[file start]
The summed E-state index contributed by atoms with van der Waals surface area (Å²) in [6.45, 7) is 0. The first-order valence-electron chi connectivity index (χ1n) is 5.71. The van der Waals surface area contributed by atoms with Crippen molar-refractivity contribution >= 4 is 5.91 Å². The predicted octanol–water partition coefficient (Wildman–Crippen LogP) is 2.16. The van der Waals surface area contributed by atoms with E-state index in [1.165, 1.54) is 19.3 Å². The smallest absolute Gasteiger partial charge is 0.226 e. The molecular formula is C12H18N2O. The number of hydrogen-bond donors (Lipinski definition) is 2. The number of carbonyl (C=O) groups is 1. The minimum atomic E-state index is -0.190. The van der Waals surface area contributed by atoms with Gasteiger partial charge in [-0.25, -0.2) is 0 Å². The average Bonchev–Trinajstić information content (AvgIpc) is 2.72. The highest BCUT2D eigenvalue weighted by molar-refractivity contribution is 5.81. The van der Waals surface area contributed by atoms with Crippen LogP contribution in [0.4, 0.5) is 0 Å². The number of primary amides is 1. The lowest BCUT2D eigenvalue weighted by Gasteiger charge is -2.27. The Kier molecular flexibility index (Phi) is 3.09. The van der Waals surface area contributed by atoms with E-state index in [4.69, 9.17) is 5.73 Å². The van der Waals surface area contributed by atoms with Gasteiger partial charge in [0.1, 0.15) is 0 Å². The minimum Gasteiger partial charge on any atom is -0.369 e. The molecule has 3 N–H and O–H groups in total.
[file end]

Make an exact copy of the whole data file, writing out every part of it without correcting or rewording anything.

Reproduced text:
The summed E-state index contributed by atoms with van der Waals surface area (Å²) in [6.45, 7) is 0. The first-order valence-electron chi connectivity index (χ1n) is 5.71. The van der Waals surface area contributed by atoms with Crippen molar-refractivity contribution >= 4 is 5.91 Å². The predicted octanol–water partition coefficient (Wildman–Crippen LogP) is 2.16. The van der Waals surface area contributed by atoms with E-state index in [1.165, 1.54) is 19.3 Å². The smallest absolute Gasteiger partial charge is 0.226 e. The molecular formula is C12H18N2O. The number of hydrogen-bond donors (Lipinski definition) is 2. The number of carbonyl (C=O) groups is 1. The minimum atomic E-state index is -0.190. The van der Waals surface area contributed by atoms with Gasteiger partial charge in [-0.25, -0.2) is 0 Å². The average Bonchev–Trinajstić information content (AvgIpc) is 2.72. The highest BCUT2D eigenvalue weighted by molar-refractivity contribution is 5.81. The van der Waals surface area contributed by atoms with Crippen LogP contribution in [0.4, 0.5) is 0 Å². The number of primary amides is 1. The lowest BCUT2D eigenvalue weighted by Gasteiger charge is -2.27. The Kier molecular flexibility index (Phi) is 3.09. The van der Waals surface area contributed by atoms with E-state index in [4.69, 9.17) is 5.73 Å². The van der Waals surface area contributed by atoms with Gasteiger partial charge in [0.1, 0.15) is 0 Å². The minimum Gasteiger partial charge on any atom is -0.369 e. The molecule has 3 N–H and O–H groups in total.